All I Need...

There’s an old story about the rich man who learns from an angel that his time on earth was at its end. The rich man asked for special permission to take his wealth with him.  Of course, that violated the rules-- "you can’t take it with you." He applied for an special exemption, and wonder of wonders, it was approved. He was told that he could take one suitcase with him to heaven. So he quickly converted all his assets to gold, packed a huge steamer trunk and off he went to heaven. Of course, St. Peter was there at the pearly gates ( he always is in these stories) and stopped the man from entering, "Sorry, but we don’t allow luggage." The man produced the paperwork and said, "But I have special permission." Well, Peter was intrigued, "What do you have in there that is so important?" The man opened up the trunk stepped back proudly as Peter looked in. Peter looked up totally puzzled, "Pavement? You brought pavement?"

We have a very hard time seeing gold as only pavement, but that's what it is in heaven. But down here in the "real world," money and the things it buys is what makes the world go 'round. In a recent class I quoted Woody Allen who supposedly said, "Money is important if only for financial reasons." But we stress money for far more than mere financial reasons. For us, money is a gauge of value ("How much is he worth?") and a symbol of freedom (as in "independently wealthy"). At times we are all that guy from Jerry McGuire running around yelling, "Show me the money!"

In our reading for today from 1 Timothy 6, Paul warns us about the spiritual dangers of being that guy. He reminds us of the rule the rich man tried to get around in our story-- "We can’t take it with us." Because that rule has no exceptions, we need to be very careful how much value we place on money and the things of money. Paul says that when we love money too much, we fall headlong into Satan’s trap.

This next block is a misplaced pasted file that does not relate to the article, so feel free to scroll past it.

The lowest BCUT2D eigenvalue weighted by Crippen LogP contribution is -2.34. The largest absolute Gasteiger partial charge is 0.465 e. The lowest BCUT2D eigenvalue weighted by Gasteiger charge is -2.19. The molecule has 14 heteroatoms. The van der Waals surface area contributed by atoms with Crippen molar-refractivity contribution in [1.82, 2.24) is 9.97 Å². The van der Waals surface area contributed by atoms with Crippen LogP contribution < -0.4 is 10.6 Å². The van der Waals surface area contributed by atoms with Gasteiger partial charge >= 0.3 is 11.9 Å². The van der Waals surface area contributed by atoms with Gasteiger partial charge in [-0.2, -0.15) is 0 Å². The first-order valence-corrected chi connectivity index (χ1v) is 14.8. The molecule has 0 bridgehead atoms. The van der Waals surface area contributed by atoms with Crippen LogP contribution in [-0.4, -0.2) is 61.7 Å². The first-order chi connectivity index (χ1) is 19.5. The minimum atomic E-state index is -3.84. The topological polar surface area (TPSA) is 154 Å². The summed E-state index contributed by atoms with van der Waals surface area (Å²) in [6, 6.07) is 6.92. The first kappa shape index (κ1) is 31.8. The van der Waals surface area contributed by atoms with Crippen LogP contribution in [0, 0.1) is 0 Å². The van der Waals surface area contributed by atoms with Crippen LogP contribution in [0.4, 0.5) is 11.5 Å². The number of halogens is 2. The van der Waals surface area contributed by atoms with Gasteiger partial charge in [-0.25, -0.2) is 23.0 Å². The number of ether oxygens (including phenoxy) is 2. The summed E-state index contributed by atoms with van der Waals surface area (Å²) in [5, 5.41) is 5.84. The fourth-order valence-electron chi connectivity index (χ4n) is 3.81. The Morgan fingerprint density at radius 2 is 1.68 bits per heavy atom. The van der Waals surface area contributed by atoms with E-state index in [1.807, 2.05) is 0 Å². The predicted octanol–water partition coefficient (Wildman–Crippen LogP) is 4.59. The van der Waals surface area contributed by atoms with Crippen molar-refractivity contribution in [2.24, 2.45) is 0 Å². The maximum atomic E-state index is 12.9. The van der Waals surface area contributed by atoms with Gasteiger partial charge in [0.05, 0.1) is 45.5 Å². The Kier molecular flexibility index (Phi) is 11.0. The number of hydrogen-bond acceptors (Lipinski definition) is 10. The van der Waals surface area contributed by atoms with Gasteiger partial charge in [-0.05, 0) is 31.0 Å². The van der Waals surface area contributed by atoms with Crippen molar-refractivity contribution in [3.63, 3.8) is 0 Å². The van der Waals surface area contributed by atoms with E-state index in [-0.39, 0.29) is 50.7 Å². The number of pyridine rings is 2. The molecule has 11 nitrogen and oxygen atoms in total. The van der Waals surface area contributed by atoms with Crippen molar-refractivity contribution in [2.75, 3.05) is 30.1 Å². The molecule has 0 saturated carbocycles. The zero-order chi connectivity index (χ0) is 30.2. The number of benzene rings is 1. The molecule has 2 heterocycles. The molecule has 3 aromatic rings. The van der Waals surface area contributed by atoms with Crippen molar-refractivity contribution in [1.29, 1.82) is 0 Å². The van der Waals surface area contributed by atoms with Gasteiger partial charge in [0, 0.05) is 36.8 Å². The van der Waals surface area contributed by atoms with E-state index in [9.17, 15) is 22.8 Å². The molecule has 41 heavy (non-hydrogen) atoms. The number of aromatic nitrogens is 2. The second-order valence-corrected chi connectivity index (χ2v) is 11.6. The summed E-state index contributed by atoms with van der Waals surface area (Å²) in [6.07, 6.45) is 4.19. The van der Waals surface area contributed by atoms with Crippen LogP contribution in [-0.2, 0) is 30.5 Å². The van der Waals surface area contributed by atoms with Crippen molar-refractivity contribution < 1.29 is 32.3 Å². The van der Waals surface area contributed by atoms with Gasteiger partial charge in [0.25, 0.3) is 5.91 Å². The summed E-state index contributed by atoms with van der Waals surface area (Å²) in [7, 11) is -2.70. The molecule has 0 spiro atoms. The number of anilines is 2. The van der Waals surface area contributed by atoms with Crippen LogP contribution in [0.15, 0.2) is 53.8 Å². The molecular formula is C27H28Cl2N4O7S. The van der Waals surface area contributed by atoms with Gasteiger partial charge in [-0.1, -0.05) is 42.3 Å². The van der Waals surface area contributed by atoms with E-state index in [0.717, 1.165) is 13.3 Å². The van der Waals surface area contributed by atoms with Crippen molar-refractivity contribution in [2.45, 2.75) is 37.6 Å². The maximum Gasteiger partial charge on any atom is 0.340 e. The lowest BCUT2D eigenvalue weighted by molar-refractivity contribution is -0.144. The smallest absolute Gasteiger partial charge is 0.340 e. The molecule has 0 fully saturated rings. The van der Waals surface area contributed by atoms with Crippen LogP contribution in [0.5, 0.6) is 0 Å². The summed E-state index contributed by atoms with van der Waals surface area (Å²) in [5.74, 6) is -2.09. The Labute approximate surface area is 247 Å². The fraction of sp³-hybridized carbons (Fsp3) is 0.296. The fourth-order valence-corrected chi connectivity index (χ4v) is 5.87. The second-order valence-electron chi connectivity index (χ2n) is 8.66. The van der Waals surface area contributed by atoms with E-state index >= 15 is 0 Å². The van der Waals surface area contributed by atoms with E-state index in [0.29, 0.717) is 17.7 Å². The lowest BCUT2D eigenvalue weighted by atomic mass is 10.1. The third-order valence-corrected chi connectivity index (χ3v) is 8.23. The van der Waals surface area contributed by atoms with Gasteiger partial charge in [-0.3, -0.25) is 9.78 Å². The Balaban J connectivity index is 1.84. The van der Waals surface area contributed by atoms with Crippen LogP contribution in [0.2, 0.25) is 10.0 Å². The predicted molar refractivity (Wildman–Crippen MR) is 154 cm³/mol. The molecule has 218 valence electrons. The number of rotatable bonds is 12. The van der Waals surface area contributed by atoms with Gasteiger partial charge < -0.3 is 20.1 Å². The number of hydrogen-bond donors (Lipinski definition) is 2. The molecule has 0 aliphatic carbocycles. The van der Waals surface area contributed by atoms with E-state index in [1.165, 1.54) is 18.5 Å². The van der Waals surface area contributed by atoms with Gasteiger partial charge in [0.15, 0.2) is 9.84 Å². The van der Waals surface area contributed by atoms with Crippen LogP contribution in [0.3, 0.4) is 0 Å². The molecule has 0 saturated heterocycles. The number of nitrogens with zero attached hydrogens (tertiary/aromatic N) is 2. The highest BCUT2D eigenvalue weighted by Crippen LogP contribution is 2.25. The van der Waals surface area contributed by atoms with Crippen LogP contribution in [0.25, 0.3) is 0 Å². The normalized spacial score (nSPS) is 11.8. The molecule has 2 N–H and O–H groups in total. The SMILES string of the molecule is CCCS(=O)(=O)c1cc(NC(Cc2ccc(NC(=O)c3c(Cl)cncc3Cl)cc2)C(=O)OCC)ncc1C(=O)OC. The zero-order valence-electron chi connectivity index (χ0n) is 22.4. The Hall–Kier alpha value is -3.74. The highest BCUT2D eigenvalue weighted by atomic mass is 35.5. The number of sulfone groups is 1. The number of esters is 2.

6 But godliness with contentment is great gain. 7 For we brought nothing into the world, and we can take nothing out of it. 8 But if we have food and clothing, we will be content with that. 9 People who want to get rich fall into temptation and a trap and into many foolish and harmful desires that plunge men into ruin and destruction. 10 For the love of money is a root of all kinds of evil. Some people, eager for money, have wandered from the faith and pierced themselves with many griefs.

There’s nothing wrong be having money; later in this chapter Paul will counsel the rich on how to invest their money so that it shows up on their balance sheet in heaven (1 Tim 6:17-19). Here the warning is to those who aren’t rich but want very much to be so. When we focus too much on money and the stuff it buys, we are just too open to Satan’s temptations. Like the Rhinestone Cowboy, "There’ll be a load of compromising on the road to my horizon…" The more we focus on stuff, the less we focus on God.

So what are we supposed to do? Paul says the key is to "be content." Not just be content, but be content with having food to eat and clothes to wear. Not just content with food and clothes, but be content while realizing that not being content gives Satan a target in our lives at which to shoot his flaming arrows.

We’re all a bunch of Jerks. Or at least, we are all a lot like Steve Martin in this scene from The Jerk. It is so hard for us to be content with the things that we have. All we need is just one more thing. And the more we focus on that one more thing, the more we miss God in the process.